“This began as a minor fall-time nuisance and has become a pretty much year-round, almost daily experience for me, which I have obviously found an obstacle to my work as well as being able to take a walk in peace,” said Small.

Residents initially encouraged Cheh to hold a hearing on the leaf blower issue in her council Committee on Transportation and the Environment, but she said the noise issue was more appropriate for at-large member Vincent Orange’s Committee on Business, Consumer and Regulatory Affairs. A spokesperson for Orange didn’t respond to a request for comment.

Here is a message from neighbors:

As District residents, we share gratitude and good fortune in the beauty of our city. As neighbors in an urban space, we all affect each others’ quality of life. We are writing now about a relatively recent change in landscaping practices that is affecting all of our daily lives.

This change is the increasing all-seasons use of gas-powered leafblowers, at noise levels beyond those allowed by District ordinances. We are hoping to get your cooperation in guiding these companies toward less intrusive approaches, and toward complying with District law.

The main facts:

• Gas-powered leafblowers, rarely used in this area until the early 1990s, are now standard for maintenance crews, on most visits, most weeks of the year.

• Those of us who work at downtown offices during the day may be unaware of the increased frequency of use. Those who work at home, or are retired or disabled, or care for children are increasingly affected by it.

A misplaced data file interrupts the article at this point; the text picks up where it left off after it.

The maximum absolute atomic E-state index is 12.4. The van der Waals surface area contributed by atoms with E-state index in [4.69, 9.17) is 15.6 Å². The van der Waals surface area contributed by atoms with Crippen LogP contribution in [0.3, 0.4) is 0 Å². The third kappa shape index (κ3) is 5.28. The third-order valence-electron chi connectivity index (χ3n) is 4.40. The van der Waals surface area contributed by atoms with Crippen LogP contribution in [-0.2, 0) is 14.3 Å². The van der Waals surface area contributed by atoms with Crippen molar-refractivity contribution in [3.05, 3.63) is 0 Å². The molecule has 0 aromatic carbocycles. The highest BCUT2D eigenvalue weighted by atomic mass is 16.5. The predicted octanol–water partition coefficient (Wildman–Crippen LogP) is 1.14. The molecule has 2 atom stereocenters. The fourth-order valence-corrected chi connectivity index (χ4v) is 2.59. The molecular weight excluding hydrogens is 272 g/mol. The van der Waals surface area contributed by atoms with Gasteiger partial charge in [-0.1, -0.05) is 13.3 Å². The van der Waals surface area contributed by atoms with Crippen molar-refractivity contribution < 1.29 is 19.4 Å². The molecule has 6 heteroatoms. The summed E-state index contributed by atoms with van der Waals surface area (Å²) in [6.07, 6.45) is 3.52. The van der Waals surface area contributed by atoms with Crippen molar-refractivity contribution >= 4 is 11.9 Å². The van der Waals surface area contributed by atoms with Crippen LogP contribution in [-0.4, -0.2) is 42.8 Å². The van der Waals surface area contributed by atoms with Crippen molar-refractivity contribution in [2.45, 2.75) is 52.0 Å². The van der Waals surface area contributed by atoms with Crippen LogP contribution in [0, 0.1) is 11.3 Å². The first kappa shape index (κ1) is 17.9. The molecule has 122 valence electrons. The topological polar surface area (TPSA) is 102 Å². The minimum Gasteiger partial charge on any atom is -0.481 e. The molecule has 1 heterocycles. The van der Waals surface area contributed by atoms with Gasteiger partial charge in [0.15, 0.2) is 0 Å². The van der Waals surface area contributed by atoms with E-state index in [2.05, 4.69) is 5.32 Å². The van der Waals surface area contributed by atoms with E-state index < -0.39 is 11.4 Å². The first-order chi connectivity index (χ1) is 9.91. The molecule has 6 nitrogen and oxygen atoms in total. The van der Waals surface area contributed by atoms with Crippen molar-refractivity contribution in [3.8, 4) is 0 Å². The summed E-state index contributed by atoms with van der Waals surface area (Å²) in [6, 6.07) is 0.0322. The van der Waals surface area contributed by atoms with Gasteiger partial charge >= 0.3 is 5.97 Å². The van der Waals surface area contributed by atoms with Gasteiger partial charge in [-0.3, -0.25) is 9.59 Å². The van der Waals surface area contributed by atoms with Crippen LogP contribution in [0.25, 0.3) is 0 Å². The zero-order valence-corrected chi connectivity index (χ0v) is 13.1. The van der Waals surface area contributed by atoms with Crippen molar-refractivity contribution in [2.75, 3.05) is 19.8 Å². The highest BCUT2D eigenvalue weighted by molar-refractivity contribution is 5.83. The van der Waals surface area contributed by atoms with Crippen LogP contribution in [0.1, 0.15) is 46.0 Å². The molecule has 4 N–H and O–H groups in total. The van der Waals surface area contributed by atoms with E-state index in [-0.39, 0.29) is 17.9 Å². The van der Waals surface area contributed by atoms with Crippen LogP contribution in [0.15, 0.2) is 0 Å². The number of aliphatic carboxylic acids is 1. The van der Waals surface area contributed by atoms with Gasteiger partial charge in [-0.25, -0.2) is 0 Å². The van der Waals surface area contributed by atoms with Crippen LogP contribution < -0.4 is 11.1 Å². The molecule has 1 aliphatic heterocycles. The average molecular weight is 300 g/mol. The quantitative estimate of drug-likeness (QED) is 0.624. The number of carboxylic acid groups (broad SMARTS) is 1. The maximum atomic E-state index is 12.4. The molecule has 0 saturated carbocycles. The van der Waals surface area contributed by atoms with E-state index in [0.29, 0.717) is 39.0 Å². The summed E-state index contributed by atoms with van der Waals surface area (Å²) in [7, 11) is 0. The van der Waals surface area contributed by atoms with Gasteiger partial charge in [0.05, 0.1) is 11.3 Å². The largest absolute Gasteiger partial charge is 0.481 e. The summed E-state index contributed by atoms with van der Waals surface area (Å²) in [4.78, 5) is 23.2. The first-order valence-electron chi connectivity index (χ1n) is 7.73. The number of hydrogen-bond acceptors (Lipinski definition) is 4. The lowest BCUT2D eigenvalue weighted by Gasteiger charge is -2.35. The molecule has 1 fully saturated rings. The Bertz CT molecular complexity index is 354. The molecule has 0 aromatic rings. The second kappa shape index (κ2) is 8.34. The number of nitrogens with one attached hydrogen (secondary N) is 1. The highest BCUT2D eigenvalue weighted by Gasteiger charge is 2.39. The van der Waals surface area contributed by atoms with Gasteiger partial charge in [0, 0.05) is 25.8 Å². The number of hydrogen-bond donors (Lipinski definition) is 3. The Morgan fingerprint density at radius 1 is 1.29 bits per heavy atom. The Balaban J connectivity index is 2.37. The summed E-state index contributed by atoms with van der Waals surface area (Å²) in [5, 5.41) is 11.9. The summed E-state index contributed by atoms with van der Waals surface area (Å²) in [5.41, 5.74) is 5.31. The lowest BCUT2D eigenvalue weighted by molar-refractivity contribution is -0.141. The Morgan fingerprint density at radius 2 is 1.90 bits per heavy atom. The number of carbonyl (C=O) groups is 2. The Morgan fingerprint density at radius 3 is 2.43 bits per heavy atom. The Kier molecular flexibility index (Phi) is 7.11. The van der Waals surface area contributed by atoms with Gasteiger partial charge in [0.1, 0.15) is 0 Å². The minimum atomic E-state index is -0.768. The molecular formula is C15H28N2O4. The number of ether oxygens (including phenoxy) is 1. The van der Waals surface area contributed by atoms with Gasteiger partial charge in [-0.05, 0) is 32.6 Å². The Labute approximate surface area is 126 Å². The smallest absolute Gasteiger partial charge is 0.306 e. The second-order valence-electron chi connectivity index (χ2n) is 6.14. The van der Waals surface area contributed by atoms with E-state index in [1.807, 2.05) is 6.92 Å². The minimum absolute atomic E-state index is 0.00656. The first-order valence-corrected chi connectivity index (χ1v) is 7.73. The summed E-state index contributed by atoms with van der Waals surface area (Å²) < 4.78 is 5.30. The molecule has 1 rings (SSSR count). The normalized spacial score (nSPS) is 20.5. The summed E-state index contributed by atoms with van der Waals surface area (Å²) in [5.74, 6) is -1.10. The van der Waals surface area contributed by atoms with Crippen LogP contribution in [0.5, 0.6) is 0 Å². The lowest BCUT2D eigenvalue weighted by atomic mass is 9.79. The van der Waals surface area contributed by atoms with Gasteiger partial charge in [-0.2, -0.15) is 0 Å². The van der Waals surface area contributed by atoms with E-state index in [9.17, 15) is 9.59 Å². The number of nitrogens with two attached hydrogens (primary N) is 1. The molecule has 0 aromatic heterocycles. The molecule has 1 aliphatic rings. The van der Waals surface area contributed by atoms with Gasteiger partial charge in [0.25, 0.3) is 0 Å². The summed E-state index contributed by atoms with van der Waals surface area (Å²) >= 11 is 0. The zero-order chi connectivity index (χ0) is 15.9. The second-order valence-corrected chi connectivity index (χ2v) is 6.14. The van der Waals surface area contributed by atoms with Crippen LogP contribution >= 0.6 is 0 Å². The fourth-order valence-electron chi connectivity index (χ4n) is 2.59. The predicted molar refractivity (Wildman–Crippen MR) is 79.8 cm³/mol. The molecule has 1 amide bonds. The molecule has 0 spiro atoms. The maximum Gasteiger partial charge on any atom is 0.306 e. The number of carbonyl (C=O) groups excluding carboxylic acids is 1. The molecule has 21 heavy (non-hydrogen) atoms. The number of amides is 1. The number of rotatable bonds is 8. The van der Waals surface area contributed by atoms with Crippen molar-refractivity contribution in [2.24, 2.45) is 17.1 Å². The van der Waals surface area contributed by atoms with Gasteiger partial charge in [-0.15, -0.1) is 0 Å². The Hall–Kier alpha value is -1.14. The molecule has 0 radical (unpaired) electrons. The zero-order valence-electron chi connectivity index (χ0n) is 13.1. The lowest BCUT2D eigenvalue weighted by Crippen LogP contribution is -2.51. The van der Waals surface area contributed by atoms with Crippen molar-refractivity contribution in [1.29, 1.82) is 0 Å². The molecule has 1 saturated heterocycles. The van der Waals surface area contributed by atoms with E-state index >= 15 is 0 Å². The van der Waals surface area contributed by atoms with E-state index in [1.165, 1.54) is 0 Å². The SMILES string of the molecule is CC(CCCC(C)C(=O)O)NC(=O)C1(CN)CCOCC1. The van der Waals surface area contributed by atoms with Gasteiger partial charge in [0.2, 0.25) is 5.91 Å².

• Gas-powered leaf blowers emit air at speeds that can exceed 200 mph, with consequent very loud noise, regularly exceeding by ten times the maximum permitted DC noise level of 70 decibels at a distance of 50 feet. In addition, blowers frequently start before 8 AM, violating the 8 AM – 8:30 PM legal hours of use.

• A 2015 EPA study documented the harmful pollutants, such as fine-particulate matter, as well as toxic and carcinogenic exhaust, produced by two-stroke engines used in most gas-powered blowers. A 2011 Edmunds.com study found that using a leaf blower for 30 minutes created pollutants equal to those of driving a pickup truck for 3,887 miles. These studies and related material are available on the Wesley Heights Neighbors website: www.wesleyheightsneighbors.org/?p=1168

• The high-speed wind out of the blower disturbs topsoil and disperses spores, fungi, pollen, microbes, and particles of animal feces. Along with engine emissions, these create health risks for workers and neighbors.

Fortunately, there are alternatives:

• Improved battery-powered leafblowers are on the market, which can do much the same job as the gas-powered blowers with much less noise and dramatically lower pollution.

• Landscaping companies in this region, such as Contact AIR (www.contactair.today), are highlighting their commitment to less-polluting, lower-noise maintenance practices at competitive prices.

Actions we can all take:

• We ask your help in working with your landscaping company to make sure they are licensed to operate in DC, and to be aware of and adjust their practices to comply with existing DC laws.

• We encourage you to ask your landscaping company to consider purchasing the more environmentally-friendly battery-powered blowers, as other companies are increasingly doing.

• We will be working with DC officials to enforce the existing limits on leafblower noise and use.

• We will also be working with DC officials to consider the step already taken by a growing number of cities around the country: prohibiting gas-powered leafblowers, in favor of battery-powered systems and other alternatives.

For more information on the issue, or to join us in our efforts, please visit Wesley Heights Neighbors: www.wesleyheightsneighbors.org

Please consider attending the next ANC 3D meeting on Wednesday, November 4, at 7 PM at Sibley Memorial Hospital Medical Building, 1st Floor, Conference Room 2, where we will be presenting more information about the leafblower issue.

We hope Washington DC, as the nation’s capital, can become a model for healthy living.

Thank you.

Haskell Small
Concerned Wesley Heights Neighbors
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Here is a link to an article written by Jim Fallows on his Atlantic Magazine blog about this issue:

Click Here